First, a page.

What are the benefits of scratch cooking? Once you have your basic kitchen implements as well as ingredients such as baking powder, vanilla, spices, baking soda, etc., then staples such as flour, sugar, rice, beans, etc. can be bought MUCH more cheaply and last MUCH longer than the boxed counterparts. And there's no comparison when it comes to taste.

So here's an opportunity for all scratch cooks to post their "boxed stuff" recipes. If you have a blog tutorial, post the link as well. Let's spread the word about the benefits and ease of scratch cooking!


Debbie in Massachusetts sent in her recipe for pancakes.

1 1/2 cups flour
1/2 tsp salt
2 tsp baking powder
1 tsp sugar
3 tblsp melted butter
2 eggs
oil or butter for cooking
1 1/4 cups milk (I use powdered milk.)

Mix dry ingredients. Stir in wet ingredients. Cook as you would store-bought.

Pancake stretchers:
1). "Supper pancakes" -- add 1/2 cup cornmeal and a can of whole kernel or creamed corn to batter
2). 2 apples cut up & diced
3). Raisins, cinnamon & vanilla
4). A banana
5). Chocolate chips (w/ or w/o peanut butter)
6). Blueberry
7). Honey, cinnamon & nutmeg
8). Leftover oatmeal
9). Leftover cream of wheat

Debbie from MA


  1. I too love the Better Homes and Garden Cook Book, I also love my 50s/60s era Betty Crocker cookbook. Some other favorites I enjoy are the Taste of Home cookbooks. And good places to find cookbooks are thrift stores, its where I've often found the yearly Taste of Home ones that have all the recipes from all their magazines for an entire year, and usually they are always priced at $3.00 or less, most of the time I get them for $1.00. I use many recipes out of those cookbooks.

    A fast and easy mac & cheese recipe that takes less than 15 min from start to finish is to put the desired amount of macaroni in a pot and cover it with milk, I don't measure just make sure its covered completely. Turn the temp up on the burner to get it boiling, then turn the temp down to medium and let it gently bubble until the macaroni is tender, add in more milk if needed, but you want the milk to almost completely be absorbed by the time cooking is done. You have to stir almost constantly. Then take it off the heat, add in some butter and enough shredded cheese to give it a nice cheesy flavor, sharp cheddar works well. Stir well and serve. It's a little grittier than the box stuff, but tastes delicious and is fast to make. It's a recipe that my family has done for many years and it has been passed down.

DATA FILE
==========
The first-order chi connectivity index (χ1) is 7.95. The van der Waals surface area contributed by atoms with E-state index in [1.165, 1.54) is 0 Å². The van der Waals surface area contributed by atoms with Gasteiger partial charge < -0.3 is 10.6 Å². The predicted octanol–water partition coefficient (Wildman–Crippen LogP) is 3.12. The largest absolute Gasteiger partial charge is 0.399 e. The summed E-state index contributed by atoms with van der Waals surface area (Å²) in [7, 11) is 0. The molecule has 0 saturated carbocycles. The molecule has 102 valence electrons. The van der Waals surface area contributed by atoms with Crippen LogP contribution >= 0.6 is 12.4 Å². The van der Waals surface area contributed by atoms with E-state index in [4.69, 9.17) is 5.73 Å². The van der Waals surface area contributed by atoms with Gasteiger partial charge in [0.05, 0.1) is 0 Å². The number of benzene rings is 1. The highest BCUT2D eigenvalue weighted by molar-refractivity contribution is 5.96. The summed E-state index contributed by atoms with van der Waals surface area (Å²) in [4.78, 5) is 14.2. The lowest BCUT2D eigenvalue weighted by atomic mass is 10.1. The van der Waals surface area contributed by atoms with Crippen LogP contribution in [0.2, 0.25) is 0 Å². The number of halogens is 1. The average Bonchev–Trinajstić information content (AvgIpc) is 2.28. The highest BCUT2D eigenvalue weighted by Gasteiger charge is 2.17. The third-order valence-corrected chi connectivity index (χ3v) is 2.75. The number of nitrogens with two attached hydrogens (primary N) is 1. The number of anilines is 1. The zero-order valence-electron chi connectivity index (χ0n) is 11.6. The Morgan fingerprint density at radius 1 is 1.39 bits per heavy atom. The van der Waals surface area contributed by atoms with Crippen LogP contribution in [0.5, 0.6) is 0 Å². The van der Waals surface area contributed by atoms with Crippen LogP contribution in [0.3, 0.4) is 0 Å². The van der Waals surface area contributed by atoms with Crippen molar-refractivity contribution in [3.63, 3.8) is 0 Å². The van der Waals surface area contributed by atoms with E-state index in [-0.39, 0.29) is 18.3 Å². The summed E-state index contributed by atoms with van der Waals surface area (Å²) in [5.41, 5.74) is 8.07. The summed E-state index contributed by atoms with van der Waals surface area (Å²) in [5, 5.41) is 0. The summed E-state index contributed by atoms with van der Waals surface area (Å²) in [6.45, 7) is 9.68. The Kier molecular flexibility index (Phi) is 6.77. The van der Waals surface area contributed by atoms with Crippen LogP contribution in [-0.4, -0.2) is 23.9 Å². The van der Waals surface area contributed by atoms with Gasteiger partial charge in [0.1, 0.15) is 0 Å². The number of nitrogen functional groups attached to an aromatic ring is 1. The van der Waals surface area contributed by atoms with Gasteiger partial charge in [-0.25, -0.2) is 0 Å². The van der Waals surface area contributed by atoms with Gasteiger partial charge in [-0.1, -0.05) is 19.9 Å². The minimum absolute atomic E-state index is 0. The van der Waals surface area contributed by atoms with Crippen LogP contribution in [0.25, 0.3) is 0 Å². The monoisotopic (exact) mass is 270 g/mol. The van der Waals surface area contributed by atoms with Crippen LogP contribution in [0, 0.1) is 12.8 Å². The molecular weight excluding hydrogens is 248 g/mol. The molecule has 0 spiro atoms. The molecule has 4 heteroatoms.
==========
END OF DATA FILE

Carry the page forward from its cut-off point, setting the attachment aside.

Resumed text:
For other simple box mixes, I often make homemade hamburger helper for quick meals. Just brown 1 pound of hamburger, add in approximately 3-4 cups of a milk and water mixture, if you want a cheesier flavor add more milk, add in whatever flavorings you like, add your desired amount of pasta, and simmer until pasta is done. I often do a pizza version and add in oregano and garlic powder, diced up pepperoni slices, and a mixture of mozzarella and cheddar cheese.

  2. Sometime the young don't even understand the instructions on a box. I had an co-worker, about 22 ask me how to make cupcakes! She didn't know that she could buy a box mix and make them She thought you always had to buy them at the bakery!.

  3. A German goulash recipe that has been in my family for several generations. Take a pound of hamburger, one diced onion (size depends on how much you like onions, I usually do a large one), and about 1 cup of diced celery. Brown those 3 items together on the stove, when that is browned, add in a quart of canned tomatoes and simmer until the tomato juice is mostly absorbed, at the same time cook up 2 cups of dry pasta in another pot and drain. Then pour the hamburger mixture into the pasta and you have your goulash.

    I also like to utilize my crockpot on busy days. I make homemade salsa chicken all the time, you can put your frozen chicken breasts in the crockpot and pour a jar of salsa over it and cook it at low all day long, but I prefer to do a homemade approach with things I have around the house. I put my frozen chicken breasts in the crockpot and dump a quart of canned tomatoes on top, I either dice up a jalapeno pepper or put in a good size pinch of dried hot pepper flakes, I chop up 1/2 a large green bell pepper or put in about a teaspoon of dried sweet pepper flakes, a small onion chopped up, and a good size pinch of garlic flakes. You could also add in some cilantro, but I'm allergic to it so leave it out. I keep my crockpot on low for 6-8 hours and let it cook and by the end you have nice tender chicken that you can either eat just like that or you can shred up and use in tacos. I like to cook up mashed potatoes or baked potatoes to have with it and pour the salsa mixed over the top of the potatoes to eat, it also is good to pour that over rice.

    1. Salsa chix sounds wonderful. I have quite a bit of homemade 'red' salsa on my shelves. 2 years ago I started making salsa out of the green tomatoes that hadn't ripened at the end of the season. We're hooked on the wonderful flavor of 'green' salsa- and no one wants to eat the red. This sounds like a great way to use it up. Sounds like dinner tomorrow

    2. Can you post your recipe for green tomato salsa?

      - Patrice

    3. I'm not sure where I originally got the green tomato salsa recipe. I had looked extensively for a recipe that was from a legitimate source (.edu site) that could be hot water bathed. Unfortunately, I didn't note the site when I copied it. Here is the same recipe from a blog -